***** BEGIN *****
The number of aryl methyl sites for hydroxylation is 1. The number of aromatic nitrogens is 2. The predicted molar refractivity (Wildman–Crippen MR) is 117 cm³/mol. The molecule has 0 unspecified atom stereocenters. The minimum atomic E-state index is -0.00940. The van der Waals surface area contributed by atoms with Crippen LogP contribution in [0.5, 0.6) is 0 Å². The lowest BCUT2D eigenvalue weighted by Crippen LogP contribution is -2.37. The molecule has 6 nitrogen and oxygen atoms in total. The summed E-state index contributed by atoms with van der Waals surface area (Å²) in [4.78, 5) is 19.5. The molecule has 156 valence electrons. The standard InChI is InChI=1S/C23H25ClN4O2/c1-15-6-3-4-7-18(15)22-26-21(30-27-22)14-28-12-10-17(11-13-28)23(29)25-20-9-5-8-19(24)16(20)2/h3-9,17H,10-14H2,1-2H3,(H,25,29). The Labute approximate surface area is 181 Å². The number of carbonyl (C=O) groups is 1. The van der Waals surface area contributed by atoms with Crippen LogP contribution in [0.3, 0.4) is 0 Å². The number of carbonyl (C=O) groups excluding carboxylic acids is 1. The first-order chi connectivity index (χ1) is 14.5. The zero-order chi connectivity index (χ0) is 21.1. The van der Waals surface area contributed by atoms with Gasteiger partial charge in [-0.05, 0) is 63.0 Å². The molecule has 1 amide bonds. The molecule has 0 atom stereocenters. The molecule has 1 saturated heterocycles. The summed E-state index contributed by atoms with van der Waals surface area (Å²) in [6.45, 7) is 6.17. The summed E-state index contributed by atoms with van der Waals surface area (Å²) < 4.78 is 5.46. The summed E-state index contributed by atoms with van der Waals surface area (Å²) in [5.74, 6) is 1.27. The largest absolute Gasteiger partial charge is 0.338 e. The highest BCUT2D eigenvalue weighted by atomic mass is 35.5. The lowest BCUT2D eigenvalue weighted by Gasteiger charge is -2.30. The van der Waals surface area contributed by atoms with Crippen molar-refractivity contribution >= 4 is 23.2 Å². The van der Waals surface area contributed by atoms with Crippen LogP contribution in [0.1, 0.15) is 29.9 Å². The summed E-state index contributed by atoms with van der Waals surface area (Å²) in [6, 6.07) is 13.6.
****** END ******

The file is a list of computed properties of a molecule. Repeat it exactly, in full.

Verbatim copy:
The number of aryl methyl sites for hydroxylation is 1. The number of aromatic nitrogens is 2. The predicted molar refractivity (Wildman–Crippen MR) is 117 cm³/mol. The molecule has 0 unspecified atom stereocenters. The minimum atomic E-state index is -0.00940. The van der Waals surface area contributed by atoms with Crippen LogP contribution in [0.5, 0.6) is 0 Å². The lowest BCUT2D eigenvalue weighted by Crippen LogP contribution is -2.37. The molecule has 6 nitrogen and oxygen atoms in total. The summed E-state index contributed by atoms with van der Waals surface area (Å²) in [4.78, 5) is 19.5. The molecule has 156 valence electrons. The standard InChI is InChI=1S/C23H25ClN4O2/c1-15-6-3-4-7-18(15)22-26-21(30-27-22)14-28-12-10-17(11-13-28)23(29)25-20-9-5-8-19(24)16(20)2/h3-9,17H,10-14H2,1-2H3,(H,25,29). The Labute approximate surface area is 181 Å². The number of carbonyl (C=O) groups is 1. The van der Waals surface area contributed by atoms with Crippen LogP contribution in [0.3, 0.4) is 0 Å². The number of carbonyl (C=O) groups excluding carboxylic acids is 1. The first-order chi connectivity index (χ1) is 14.5. The zero-order chi connectivity index (χ0) is 21.1. The van der Waals surface area contributed by atoms with Gasteiger partial charge in [-0.05, 0) is 63.0 Å². The molecule has 1 amide bonds. The molecule has 0 atom stereocenters. The molecule has 1 saturated heterocycles. The summed E-state index contributed by atoms with van der Waals surface area (Å²) in [6.45, 7) is 6.17. The summed E-state index contributed by atoms with van der Waals surface area (Å²) < 4.78 is 5.46. The summed E-state index contributed by atoms with van der Waals surface area (Å²) in [5.74, 6) is 1.27. The largest absolute Gasteiger partial charge is 0.338 e. The highest BCUT2D eigenvalue weighted by atomic mass is 35.5. The lowest BCUT2D eigenvalue weighted by Gasteiger charge is -2.30. The van der Waals surface area contributed by atoms with Crippen molar-refractivity contribution >= 4 is 23.2 Å². The van der Waals surface area contributed by atoms with Crippen LogP contribution in [0.1, 0.15) is 29.9 Å². The summed E-state index contributed by atoms with van der Waals surface area (Å²) in [6, 6.07) is 13.6.